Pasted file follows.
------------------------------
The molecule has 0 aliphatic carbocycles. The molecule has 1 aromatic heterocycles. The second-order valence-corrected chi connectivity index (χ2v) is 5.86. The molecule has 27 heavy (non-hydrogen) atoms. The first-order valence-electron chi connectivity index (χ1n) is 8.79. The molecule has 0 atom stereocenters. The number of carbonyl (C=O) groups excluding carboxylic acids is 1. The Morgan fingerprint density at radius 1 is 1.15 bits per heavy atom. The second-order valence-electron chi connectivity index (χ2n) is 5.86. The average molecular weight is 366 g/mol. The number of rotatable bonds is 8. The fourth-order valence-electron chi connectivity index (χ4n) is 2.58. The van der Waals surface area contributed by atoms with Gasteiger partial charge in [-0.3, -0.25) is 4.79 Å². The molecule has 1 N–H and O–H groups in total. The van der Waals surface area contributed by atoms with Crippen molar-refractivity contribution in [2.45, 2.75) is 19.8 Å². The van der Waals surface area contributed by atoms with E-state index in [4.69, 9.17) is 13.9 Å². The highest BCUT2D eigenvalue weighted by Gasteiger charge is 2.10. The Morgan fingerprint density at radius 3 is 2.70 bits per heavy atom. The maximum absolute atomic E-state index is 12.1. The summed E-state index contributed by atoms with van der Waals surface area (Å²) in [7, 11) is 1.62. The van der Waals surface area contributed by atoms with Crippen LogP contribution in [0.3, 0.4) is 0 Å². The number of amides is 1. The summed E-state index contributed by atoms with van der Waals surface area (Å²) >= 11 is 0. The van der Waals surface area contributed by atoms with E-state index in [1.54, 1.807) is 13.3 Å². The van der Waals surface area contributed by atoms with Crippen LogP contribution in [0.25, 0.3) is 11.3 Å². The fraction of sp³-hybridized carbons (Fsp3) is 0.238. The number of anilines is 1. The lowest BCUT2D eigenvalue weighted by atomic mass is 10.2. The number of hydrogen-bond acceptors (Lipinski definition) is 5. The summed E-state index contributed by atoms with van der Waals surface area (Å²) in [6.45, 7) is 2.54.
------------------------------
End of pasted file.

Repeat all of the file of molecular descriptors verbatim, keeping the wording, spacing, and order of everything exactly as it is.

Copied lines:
The molecule has 0 aliphatic carbocycles. The molecule has 1 aromatic heterocycles. The second-order valence-corrected chi connectivity index (χ2v) is 5.86. The molecule has 27 heavy (non-hydrogen) atoms. The first-order valence-electron chi connectivity index (χ1n) is 8.79. The molecule has 0 atom stereocenters. The number of carbonyl (C=O) groups excluding carboxylic acids is 1. The Morgan fingerprint density at radius 1 is 1.15 bits per heavy atom. The second-order valence-electron chi connectivity index (χ2n) is 5.86. The average molecular weight is 366 g/mol. The number of rotatable bonds is 8. The fourth-order valence-electron chi connectivity index (χ4n) is 2.58. The van der Waals surface area contributed by atoms with Gasteiger partial charge in [-0.3, -0.25) is 4.79 Å². The molecule has 1 N–H and O–H groups in total. The van der Waals surface area contributed by atoms with Crippen molar-refractivity contribution in [2.45, 2.75) is 19.8 Å². The van der Waals surface area contributed by atoms with E-state index in [4.69, 9.17) is 13.9 Å². The highest BCUT2D eigenvalue weighted by Gasteiger charge is 2.10. The Morgan fingerprint density at radius 3 is 2.70 bits per heavy atom. The maximum absolute atomic E-state index is 12.1. The summed E-state index contributed by atoms with van der Waals surface area (Å²) in [7, 11) is 1.62. The van der Waals surface area contributed by atoms with Crippen LogP contribution in [0.3, 0.4) is 0 Å². The number of amides is 1. The summed E-state index contributed by atoms with van der Waals surface area (Å²) >= 11 is 0. The van der Waals surface area contributed by atoms with E-state index in [1.54, 1.807) is 13.3 Å². The van der Waals surface area contributed by atoms with Crippen LogP contribution in [0.25, 0.3) is 11.3 Å². The fraction of sp³-hybridized carbons (Fsp3) is 0.238. The number of anilines is 1. The lowest BCUT2D eigenvalue weighted by atomic mass is 10.2. The number of hydrogen-bond acceptors (Lipinski definition) is 5. The summed E-state index contributed by atoms with van der Waals surface area (Å²) in [6.45, 7) is 2.54.